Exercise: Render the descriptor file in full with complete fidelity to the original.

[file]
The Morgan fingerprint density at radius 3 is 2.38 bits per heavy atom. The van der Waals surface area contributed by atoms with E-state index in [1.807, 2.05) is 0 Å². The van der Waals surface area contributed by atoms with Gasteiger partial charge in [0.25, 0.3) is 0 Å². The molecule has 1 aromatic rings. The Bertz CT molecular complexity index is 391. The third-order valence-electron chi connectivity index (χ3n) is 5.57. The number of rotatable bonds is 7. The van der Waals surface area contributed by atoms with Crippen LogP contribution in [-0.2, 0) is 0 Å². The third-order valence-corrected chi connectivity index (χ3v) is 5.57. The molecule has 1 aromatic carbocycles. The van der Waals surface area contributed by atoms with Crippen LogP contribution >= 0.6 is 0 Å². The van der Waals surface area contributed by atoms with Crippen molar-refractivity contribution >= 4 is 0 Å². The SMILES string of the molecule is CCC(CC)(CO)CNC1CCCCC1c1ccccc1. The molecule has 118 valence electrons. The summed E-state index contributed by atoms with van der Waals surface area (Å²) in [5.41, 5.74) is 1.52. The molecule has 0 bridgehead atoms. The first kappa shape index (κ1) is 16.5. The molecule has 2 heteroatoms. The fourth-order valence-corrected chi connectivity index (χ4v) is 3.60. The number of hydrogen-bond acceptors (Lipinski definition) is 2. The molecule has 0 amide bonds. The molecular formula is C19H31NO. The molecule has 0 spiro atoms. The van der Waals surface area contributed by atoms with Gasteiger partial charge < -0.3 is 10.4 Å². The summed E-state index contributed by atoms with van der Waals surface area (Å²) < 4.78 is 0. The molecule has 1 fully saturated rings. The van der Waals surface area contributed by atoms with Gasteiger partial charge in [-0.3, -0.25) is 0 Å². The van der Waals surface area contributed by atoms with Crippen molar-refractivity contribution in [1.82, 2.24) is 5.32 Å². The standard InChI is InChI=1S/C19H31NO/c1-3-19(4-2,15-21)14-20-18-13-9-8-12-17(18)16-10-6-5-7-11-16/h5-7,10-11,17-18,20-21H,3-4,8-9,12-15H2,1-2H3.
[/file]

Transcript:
The Morgan fingerprint density at radius 3 is 2.38 bits per heavy atom. The van der Waals surface area contributed by atoms with E-state index in [1.807, 2.05) is 0 Å². The van der Waals surface area contributed by atoms with Gasteiger partial charge in [0.25, 0.3) is 0 Å². The molecule has 1 aromatic rings. The Bertz CT molecular complexity index is 391. The third-order valence-electron chi connectivity index (χ3n) is 5.57. The number of rotatable bonds is 7. The van der Waals surface area contributed by atoms with Crippen LogP contribution in [-0.2, 0) is 0 Å². The third-order valence-corrected chi connectivity index (χ3v) is 5.57. The molecule has 1 aromatic carbocycles. The van der Waals surface area contributed by atoms with Crippen LogP contribution >= 0.6 is 0 Å². The van der Waals surface area contributed by atoms with Crippen molar-refractivity contribution >= 4 is 0 Å². The SMILES string of the molecule is CCC(CC)(CO)CNC1CCCCC1c1ccccc1. The molecule has 118 valence electrons. The summed E-state index contributed by atoms with van der Waals surface area (Å²) in [5.41, 5.74) is 1.52. The molecule has 0 bridgehead atoms. The first kappa shape index (κ1) is 16.5. The molecule has 2 heteroatoms. The fourth-order valence-corrected chi connectivity index (χ4v) is 3.60. The number of hydrogen-bond acceptors (Lipinski definition) is 2. The molecule has 0 amide bonds. The molecular formula is C19H31NO. The molecule has 0 spiro atoms. The van der Waals surface area contributed by atoms with Gasteiger partial charge < -0.3 is 10.4 Å². The summed E-state index contributed by atoms with van der Waals surface area (Å²) < 4.78 is 0. The molecule has 1 fully saturated rings. The van der Waals surface area contributed by atoms with Gasteiger partial charge in [-0.3, -0.25) is 0 Å². The van der Waals surface area contributed by atoms with Crippen molar-refractivity contribution in [1.82, 2.24) is 5.32 Å². The standard InChI is InChI=1S/C19H31NO/c1-3-19(4-2,15-21)14-20-18-13-9-8-12-17(18)16-10-6-5-7-11-16/h5-7,10-11,17-18,20-21H,3-4,8-9,12-15H2,1-2H3.